You should read Brian Phillips because if you don’t, you’re some kind of weirdo who hates a) soccer and b) good prose. His stuff for Grantland makes Grantland great (screw those jerks in blazers), but this one jumped out at me for several reasons. First, because of Phillips’ description of the US national team:
The USMNT has been “up-and-coming” for essentially the entire career span of the current generation of players, but rather than rising like an elevator, we seem to be stuck in a weird elevator-like contraption, one in which the ceiling keeps rising while the floor stays in the same damn place.
Which he develops here:
Under the domed, doomed gaze of Bob Bradley, the USMNT often seemed to be raising its ceiling by small increments while focusing on the parts of the game that are supposed to raise the floor: organization, defensive cohesion, stamina, muscle, heart. Klinsmann seems to have decided — spectacularly if not wisely — that the floor is actually a boring place to be, and that what we really ought to do is focus on technique, creativity, and speed, push the ceiling up into the exosphere, and let the ground take care of itself. Party on the roof!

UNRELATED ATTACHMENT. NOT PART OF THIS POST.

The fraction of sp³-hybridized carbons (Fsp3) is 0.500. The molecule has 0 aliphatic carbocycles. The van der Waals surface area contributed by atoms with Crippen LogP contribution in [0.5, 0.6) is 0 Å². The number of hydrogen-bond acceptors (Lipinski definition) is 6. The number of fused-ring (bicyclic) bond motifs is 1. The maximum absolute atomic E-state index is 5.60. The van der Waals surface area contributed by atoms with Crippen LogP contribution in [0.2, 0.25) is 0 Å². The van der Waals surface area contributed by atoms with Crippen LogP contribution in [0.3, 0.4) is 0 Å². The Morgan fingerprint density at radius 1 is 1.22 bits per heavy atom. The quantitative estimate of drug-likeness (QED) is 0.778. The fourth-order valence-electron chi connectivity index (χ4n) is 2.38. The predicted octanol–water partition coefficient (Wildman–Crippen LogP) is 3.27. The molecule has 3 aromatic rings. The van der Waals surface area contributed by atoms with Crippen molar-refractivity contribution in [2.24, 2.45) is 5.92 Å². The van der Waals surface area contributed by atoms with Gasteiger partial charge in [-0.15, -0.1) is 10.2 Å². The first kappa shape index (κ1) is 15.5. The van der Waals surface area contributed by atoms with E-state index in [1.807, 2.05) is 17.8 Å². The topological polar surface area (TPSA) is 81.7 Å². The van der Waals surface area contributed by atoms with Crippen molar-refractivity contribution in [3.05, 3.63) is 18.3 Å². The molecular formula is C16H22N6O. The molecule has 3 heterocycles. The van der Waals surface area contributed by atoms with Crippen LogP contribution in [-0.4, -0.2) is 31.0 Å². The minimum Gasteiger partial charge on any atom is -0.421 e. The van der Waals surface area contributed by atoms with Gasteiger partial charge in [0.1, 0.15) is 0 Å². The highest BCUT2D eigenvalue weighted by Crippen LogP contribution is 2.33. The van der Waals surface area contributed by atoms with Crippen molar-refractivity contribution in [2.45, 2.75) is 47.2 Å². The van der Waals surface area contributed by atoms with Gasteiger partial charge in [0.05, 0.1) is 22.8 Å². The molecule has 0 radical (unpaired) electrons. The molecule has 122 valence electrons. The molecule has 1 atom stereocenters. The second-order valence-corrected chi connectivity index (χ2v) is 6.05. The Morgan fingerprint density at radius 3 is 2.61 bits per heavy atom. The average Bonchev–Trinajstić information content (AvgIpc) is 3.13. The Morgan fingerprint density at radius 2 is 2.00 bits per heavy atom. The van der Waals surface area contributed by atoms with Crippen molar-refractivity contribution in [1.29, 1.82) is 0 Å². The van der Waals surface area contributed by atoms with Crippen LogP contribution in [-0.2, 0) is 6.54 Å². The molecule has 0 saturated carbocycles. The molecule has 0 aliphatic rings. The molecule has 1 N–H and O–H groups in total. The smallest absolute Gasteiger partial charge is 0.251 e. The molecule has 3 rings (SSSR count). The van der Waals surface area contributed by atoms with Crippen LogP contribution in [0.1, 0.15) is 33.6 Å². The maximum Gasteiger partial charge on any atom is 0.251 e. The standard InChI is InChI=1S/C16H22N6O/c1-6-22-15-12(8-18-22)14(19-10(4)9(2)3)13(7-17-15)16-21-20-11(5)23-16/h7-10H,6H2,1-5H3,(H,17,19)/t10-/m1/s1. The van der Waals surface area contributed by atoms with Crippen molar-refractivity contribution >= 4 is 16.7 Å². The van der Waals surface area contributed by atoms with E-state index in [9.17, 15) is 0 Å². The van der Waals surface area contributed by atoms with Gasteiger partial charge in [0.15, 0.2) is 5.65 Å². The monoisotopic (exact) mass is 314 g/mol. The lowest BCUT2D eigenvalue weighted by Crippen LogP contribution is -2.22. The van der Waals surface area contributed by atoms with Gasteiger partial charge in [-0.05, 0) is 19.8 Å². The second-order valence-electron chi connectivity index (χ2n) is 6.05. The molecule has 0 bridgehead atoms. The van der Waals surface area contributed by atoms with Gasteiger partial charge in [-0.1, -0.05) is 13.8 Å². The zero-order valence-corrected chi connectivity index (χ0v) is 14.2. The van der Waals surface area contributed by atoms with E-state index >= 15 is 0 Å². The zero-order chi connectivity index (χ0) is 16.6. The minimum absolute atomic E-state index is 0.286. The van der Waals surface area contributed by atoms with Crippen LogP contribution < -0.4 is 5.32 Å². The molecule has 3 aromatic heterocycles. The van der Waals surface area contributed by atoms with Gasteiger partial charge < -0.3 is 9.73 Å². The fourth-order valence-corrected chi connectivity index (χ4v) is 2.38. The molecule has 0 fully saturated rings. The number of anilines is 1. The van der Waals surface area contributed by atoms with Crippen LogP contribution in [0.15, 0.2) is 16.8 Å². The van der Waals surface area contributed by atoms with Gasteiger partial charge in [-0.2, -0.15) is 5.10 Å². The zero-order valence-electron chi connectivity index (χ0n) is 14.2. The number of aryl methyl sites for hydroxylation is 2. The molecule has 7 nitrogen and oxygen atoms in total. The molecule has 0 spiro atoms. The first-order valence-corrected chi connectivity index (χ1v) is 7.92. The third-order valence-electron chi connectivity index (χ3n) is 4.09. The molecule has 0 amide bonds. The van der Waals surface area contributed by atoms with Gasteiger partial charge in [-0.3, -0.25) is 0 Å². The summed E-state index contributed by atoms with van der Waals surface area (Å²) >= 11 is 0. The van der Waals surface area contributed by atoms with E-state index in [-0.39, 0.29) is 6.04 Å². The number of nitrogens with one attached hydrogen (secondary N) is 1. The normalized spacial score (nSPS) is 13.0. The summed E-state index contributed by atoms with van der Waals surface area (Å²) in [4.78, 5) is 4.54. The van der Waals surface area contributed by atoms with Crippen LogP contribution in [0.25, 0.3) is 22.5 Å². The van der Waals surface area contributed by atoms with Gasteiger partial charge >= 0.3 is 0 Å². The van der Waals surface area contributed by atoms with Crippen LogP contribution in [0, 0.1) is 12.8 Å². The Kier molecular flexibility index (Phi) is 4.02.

The whole thing screams Toronto FC at me, not least because this is exactly what Aron Winter is trying to do at BMO Field, and because his hiring was Klinsmann’s call. Except as Phillips acknowledges, the US “actually has the players” to attempt short-passing, anti-longball football, though it may not exactly be practical considering they’re about to battle for the Hex. Toronto FC however don’t have Clint Dempsey. We have Joao Plata. We don’t have Michael Bradley. We have Eric Avila.
The thing people generally say now in regard to the Winter project is “well, there’s Downsview” (which, remember, is only as good as its staff, something I’ll be looking at a little later when I get around to it). Which even if it was La Masia won’t show returns until Aron is long gone.
And if we’re going to drag Swansea into this wide-ranging narrative (let’s!), I’d be hard-pressed to say within this team there is a future Joe Allen, or Leon Britton, or indeed any player who will begin to show the benefits of a rigorous, possession-based, aesthetically charming, triangle-filled Dutch dream by next season or so.
Reggie Lambe starts for Toronto FC for gawd’s sake.